Consider growing cereal grains for forage for the winter months, so you’ll be ready when it’s time to plant.

Florida’s “winter” months are a time when cereal grains can be an alternative feed source for livestock. While the majority of these grains are planted in November or December, it’s important to plan now if a ranch decides to grow cereal grains as an alternative feed source for the herd. Explore the details of using cereal grains as winter forage, compliments of a South Florida Beef-Forage Program article.

Cereal Grains for Forage

There are many different factors to consider before deciding to plant cereal grains for forage, according to the article. Ranch owners must consider the following:

  • Fertility, moisture-holding capacity, temperature, and moisture content of the soil.
  • Depth to the water table.
  • Size and germination of the seed.
  • Plant size and growth habit.
  • Growing season and water requirements of the crop.
  • Habits of insects, disease, and other pests.

There are four different kinds of cereal grains that can be grown as forage in the winter. Each has its own advantages and disadvantages. A  look at each from the article includes:


  • Most cold sensitive of the small grains, but very palatable.
  • Can be used for grazing, hay, or silage


  • Similar to oats in forage yield, but less susceptible to cold injury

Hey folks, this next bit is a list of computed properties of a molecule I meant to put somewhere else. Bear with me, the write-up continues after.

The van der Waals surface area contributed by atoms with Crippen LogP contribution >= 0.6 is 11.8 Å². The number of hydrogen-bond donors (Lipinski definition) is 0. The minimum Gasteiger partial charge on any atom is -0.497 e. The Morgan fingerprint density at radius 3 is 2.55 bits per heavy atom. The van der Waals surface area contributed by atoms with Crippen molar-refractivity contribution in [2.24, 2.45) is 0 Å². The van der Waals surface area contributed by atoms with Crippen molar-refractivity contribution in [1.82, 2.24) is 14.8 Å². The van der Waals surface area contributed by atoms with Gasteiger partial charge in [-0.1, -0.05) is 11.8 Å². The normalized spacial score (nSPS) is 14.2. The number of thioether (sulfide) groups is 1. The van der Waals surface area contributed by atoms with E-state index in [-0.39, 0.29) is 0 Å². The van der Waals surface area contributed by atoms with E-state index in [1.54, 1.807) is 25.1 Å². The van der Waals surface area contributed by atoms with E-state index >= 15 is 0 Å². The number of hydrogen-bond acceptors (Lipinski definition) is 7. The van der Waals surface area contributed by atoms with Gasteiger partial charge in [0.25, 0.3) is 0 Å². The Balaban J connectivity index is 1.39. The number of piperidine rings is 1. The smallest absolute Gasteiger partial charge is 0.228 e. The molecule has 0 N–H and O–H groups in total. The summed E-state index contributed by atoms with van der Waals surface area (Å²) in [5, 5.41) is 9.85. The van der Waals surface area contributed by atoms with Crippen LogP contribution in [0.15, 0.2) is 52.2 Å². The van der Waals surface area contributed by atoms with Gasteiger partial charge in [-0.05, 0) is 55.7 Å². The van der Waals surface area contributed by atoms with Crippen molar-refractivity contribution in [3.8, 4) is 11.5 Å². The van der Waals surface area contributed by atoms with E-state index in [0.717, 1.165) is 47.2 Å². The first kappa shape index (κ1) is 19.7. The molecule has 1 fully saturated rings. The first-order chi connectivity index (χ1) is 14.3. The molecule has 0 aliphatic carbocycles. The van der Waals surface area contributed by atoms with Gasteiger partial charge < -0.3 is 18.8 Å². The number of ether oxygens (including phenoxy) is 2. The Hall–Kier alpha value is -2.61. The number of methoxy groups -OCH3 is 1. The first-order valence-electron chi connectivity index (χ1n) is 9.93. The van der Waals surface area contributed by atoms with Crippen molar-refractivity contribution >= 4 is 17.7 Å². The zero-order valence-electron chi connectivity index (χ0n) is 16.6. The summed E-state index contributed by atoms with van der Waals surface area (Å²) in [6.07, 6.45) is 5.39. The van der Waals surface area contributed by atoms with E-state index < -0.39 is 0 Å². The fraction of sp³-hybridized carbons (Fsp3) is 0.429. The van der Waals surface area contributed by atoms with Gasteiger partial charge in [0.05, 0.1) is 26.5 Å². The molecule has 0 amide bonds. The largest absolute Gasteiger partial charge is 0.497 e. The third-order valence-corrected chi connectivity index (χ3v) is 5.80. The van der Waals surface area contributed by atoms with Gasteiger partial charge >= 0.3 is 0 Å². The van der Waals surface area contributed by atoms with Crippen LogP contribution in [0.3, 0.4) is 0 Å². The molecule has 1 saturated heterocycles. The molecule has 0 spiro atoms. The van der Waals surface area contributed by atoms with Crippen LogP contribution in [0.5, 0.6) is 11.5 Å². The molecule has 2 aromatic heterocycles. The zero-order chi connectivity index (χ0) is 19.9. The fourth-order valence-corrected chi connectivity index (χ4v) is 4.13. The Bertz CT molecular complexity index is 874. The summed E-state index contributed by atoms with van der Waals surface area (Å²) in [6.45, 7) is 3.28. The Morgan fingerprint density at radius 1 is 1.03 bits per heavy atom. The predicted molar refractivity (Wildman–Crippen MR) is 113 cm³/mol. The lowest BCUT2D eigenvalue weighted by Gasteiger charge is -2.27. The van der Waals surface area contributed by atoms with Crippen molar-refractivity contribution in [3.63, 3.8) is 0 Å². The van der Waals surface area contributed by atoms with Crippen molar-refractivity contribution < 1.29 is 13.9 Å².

• Should only plant varieties that are resistant to Hessian fly
  • May provide more forage later into the spring compared to oats or rye
  • Can be used for grazing, hay, or silage


  • Most dependable cereal grain, but poor grain producer
  • Greater cold tolerance, quicker growth at low temperatures, and more uniform forage production
  • Primarily used as a forage crop, but is also planted as wind break for row crops and cover crop
  • Low leaf-to-stem ratio (not for hay or silage)


  • “Newer” crop; forage quality of wheat and the disease resistance of rye
  • Good forage and grain potential for Southern USA
  • Does not respond well to close grazing; recommended for haylage or silage if grown alone
  • For grazing, consider blending with ryegrass to promote a longer growing season

Find the entire article here.

Griffin Fertilizer is committed to helping both growers and ranchers make sound agronomic and economic decisions in order to maximize the health of their grove and pasture. As a full-service custom dry & liquid fertilizer blender and crop protection product distributor, we will continue our mission to further advance Florida agriculture. For questions or concerns about your farm or pasture, contact us and one of our team will be in touch.